This likely reflects the sad fact that volume eleven (Knife of Dreams) was the final volume completed by the original author Robert Jordan, who passed away in 2007. Volume twelve is the first volume written by Brandon Sanderson, the author Robert Jordan chose to finish the series. RIP Robert.

How about Amazon reviewer counts then?



On Amazon, there are far more reviewers for the books that received the really low scores. This suggests that the really low scores are actually a result of frustrated readers motivated to express their concerns, rather than a reflection of relative enjoyability or quality per-se.

GoodReads makes it extremely easy to submit a rating for a book - one click is all it takes. Amazon seems almost to discourage reviews - the "Write a Review" button is halfway down the page, and you must provide a title and description for your review. The net result being that input of everyday browsing users won't be captured on Amazon - only motivated reviewers (such as the frustrated reader) will be bothered to jump through all the hoops.

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Overall, therefore, it seems sensible to expect a dip in the enjoyability of The Wheel of Time series, from book eight to about book eleven.

But perhaps that dip isn't as severe as suggested by Amazon, whose ratings are likely skewed by frustrated readers. My guess is that many readers reach the later volumes and are frustrated by a change of pace; this certainly matches my experience with the Game of Thrones series where events seemed to slow to a crawl in the most recent books. The problem is compounded when there are long gaps between books being published, making it harder to pick up the story.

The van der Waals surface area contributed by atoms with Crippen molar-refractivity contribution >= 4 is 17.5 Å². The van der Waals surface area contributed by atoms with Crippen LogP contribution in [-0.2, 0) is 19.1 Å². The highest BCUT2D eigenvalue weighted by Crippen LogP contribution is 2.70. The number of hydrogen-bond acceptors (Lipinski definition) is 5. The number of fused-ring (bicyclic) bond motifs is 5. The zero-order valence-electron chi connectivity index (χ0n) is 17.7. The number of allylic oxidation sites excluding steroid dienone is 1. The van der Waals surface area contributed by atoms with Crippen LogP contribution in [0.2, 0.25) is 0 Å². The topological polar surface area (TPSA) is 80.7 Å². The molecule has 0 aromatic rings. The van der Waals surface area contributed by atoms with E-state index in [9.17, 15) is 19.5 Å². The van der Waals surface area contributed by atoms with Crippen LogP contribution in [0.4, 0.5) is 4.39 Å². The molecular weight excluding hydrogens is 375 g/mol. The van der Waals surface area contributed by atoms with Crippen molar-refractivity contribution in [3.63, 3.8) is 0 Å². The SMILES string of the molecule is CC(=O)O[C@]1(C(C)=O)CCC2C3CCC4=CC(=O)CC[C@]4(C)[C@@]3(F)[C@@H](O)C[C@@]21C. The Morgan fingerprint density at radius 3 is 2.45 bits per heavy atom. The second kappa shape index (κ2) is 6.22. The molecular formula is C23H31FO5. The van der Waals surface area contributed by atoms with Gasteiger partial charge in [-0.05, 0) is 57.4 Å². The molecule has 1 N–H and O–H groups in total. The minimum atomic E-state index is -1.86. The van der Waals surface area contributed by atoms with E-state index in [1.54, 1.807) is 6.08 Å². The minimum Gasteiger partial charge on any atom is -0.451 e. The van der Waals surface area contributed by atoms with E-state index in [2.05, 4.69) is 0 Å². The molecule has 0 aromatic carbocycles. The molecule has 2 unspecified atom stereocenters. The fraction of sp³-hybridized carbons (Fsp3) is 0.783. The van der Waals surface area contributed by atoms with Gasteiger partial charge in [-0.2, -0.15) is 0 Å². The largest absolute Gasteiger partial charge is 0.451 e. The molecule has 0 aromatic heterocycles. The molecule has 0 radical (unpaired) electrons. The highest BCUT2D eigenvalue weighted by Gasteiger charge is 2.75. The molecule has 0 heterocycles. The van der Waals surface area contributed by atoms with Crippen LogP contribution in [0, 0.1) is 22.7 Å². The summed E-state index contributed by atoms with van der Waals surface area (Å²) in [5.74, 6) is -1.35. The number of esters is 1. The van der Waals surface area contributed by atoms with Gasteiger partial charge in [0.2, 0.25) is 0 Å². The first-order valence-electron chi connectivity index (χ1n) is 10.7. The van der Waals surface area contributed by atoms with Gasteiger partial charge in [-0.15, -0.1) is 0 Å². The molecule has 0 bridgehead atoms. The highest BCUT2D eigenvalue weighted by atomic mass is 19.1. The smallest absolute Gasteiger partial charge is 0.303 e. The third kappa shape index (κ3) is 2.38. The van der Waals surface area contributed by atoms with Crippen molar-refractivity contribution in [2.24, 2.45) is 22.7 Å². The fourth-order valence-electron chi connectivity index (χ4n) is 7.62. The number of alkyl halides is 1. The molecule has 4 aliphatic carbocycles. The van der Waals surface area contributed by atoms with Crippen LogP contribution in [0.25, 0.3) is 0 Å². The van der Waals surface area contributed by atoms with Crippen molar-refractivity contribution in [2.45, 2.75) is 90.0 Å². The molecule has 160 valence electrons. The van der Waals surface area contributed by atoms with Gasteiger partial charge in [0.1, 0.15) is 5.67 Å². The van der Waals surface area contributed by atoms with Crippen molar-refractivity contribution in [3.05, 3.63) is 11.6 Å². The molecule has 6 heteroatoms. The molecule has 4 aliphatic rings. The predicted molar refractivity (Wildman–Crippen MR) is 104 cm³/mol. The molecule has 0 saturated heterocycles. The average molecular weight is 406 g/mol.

Thankfully, the final few books get much higher ratings across the board, so I'm expecting that it's worth getting through the slower books to reach the finale. At least, that's the story I'm telling myself ...

Only Time will tell.

Friday, 4 January 2013

Personal Data Hacks: Visualizing Data from OpenFlights.org

A friend recently told me about OpenFlights.org, a website that allows you to record, analyze, and share personal flight data. He showed me his dataset, which contained a record of every flight he'd taken over the past 10+ years. I was keen to investigate the dataset further, and my friend was happy to provide me with a copy so I could have a play (thank you Luigi!).

The end result is the following collection of visualizations created in Gephi, with a little help from R. They show key transport hubs and routes for airports, countries, and continents that my friend has visited, and demonstrate some of the fun, insightful ways you can use such personal data.

If you're interested in how the visualizations were created, check out the section at the end of this blog posting where I briefly describe the technologies required and steps involved.